Over ten mock TVs are set up around the stage of Sound Control tonight, each hidden beneath vintage drapery, giving away any and all clues that this gig is going to be so much more than just an audio experience.

Surfacing the unearthed propaganda material of the yesteryears, Public Service Broadcasting are on a mission to teach the lessons of the past through the music of the future. But before you are quick to question this clever idea, you should know that this isn’t your stereotypical, experimental art school hodgepodge.

Backed by one giant vintage television set, drummer Wrigglesworth takes the stage and is followed by tweeded, bow-tie wearing front man J Willgoose Esq. who with a quirky little wave, begins with the titled first track from the new album, Inform – Educate – Entertain. The gig has barely begun and we can already see that Esq. is a busy man on stage, keeping on queue by fiddling with hypnotic synthesizers and guitars, befriended by an audio sample confessing that there is “a bright new era dawning”.

Complimented by the stark smoke, searchlights and poetic overlay of “London raises her head, shakes the debris of the night from her hair and takes stock of the damage done”, the second track from their EP The War Room shadows the electro thought-pop of the ultra weird propaganda film of the same name, ‘London Can Take It.’ The black and white footage of military figures simultaneously flash, pumping the war-time images into our thought banks for a more psychological visit after the show.

“It’s great, sensational, terrific… what is it?” ‘New Dimensions In Sound’ teaches us the beginnings of a new invention called Living Stereo, weaving the wavelengths in and out of spirals on the complimentary footage projected onto the screens. Roaring with real-time musicianship, keeping this multi-talented lad company on stage, the headphone-friendly ‘Signal 30’ and personal favourite of the night uses archival samples from a US film discussing the terrors of dangerous driving and is followed by the banjo driven ‘Theme From PSB’.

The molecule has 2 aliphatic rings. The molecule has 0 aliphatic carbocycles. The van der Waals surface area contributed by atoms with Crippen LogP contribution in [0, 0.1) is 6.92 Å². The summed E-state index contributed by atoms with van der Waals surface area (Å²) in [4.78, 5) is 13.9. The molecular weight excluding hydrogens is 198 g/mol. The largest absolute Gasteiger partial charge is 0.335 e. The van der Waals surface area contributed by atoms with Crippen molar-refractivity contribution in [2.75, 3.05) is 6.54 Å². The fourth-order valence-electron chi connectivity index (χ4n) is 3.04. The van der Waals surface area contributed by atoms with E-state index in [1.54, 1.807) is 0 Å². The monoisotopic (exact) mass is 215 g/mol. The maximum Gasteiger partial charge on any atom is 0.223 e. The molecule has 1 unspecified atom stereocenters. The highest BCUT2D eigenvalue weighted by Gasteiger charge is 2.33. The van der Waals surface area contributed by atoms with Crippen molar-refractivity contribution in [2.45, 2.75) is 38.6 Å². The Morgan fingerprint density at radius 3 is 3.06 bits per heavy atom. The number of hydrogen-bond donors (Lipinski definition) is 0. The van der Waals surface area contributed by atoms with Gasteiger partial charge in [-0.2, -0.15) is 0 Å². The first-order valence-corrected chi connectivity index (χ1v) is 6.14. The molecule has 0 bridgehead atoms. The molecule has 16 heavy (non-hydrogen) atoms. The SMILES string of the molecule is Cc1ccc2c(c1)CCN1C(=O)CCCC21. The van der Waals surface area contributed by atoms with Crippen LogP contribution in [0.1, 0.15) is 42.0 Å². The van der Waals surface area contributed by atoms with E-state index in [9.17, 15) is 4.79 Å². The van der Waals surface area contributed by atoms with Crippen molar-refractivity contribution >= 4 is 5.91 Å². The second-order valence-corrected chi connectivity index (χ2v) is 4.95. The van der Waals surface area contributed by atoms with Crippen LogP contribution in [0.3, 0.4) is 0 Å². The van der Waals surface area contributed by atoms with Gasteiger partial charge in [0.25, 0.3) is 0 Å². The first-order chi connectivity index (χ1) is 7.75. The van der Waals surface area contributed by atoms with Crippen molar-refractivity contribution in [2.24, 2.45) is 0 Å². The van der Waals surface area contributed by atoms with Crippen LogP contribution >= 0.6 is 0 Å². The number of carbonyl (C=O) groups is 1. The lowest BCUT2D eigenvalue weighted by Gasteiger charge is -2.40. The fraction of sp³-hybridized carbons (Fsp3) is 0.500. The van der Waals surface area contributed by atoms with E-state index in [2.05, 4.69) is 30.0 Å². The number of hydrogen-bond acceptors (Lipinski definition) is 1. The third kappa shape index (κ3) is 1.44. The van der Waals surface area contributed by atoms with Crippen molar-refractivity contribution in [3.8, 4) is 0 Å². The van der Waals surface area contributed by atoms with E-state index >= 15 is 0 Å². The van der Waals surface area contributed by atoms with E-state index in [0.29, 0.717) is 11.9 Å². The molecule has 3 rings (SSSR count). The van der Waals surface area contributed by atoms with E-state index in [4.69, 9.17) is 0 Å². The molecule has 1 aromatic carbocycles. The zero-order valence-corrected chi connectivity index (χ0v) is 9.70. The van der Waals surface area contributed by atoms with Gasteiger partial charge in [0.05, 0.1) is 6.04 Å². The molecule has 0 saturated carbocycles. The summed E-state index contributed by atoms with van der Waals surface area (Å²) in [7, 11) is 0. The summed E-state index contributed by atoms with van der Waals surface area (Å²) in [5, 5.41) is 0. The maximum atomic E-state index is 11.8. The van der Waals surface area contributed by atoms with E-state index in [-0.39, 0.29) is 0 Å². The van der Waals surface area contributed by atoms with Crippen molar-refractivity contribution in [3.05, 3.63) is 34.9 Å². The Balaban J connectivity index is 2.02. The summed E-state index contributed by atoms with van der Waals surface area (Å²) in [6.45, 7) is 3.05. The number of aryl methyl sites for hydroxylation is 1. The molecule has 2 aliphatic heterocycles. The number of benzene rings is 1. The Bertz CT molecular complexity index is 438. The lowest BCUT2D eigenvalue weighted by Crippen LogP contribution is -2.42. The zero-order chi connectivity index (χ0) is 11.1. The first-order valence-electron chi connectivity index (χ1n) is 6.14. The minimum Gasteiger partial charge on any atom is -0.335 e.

After finishing the ever so postal ‘Night Mail’, Wilgoose Esq. ushers in a break from playing to say “Hello, how are you doing Manchester?” with a little technologic dialogue from his laptop, garnering playful laughs from the crowd. Keeping spirits up with ‘Qomolangma’, Esq. continues to impress the crowd with the monochromatic banjo-treat ‘ROGBIV’, teaching us how “the entire world will stream into our living rooms with the velocity of light”.

It’s easy to see why people are paying attention to PSB.  In comes a fascinating new band with samples on par with instrumentals, leading to a hyper-physical, visually spectacular arrangement: the stage bathed with honeycomb lights and video screens at one point projecting an image of the audience taken from a retro video camera. The band’s future seems to be signposted in the right direction and the message is clear: Public Service Broadcasting are here to stay. May their future educational endeavors continue.

Brit Jean

One time time Gigs Editor over here at Silent Radio HQ. I've been music blogging and writing in Manchester for the past few years after graduating with a Literature degree back home in Canada. Never have I experienced a city quite like Manchester - so many great gigs and so little time! In 2014 I started an Independent Record label, Blak Hand Records with my best mate, and we aim to put out some of our favourite garage rock and psychedelic artists from both Liverpool and Manchester.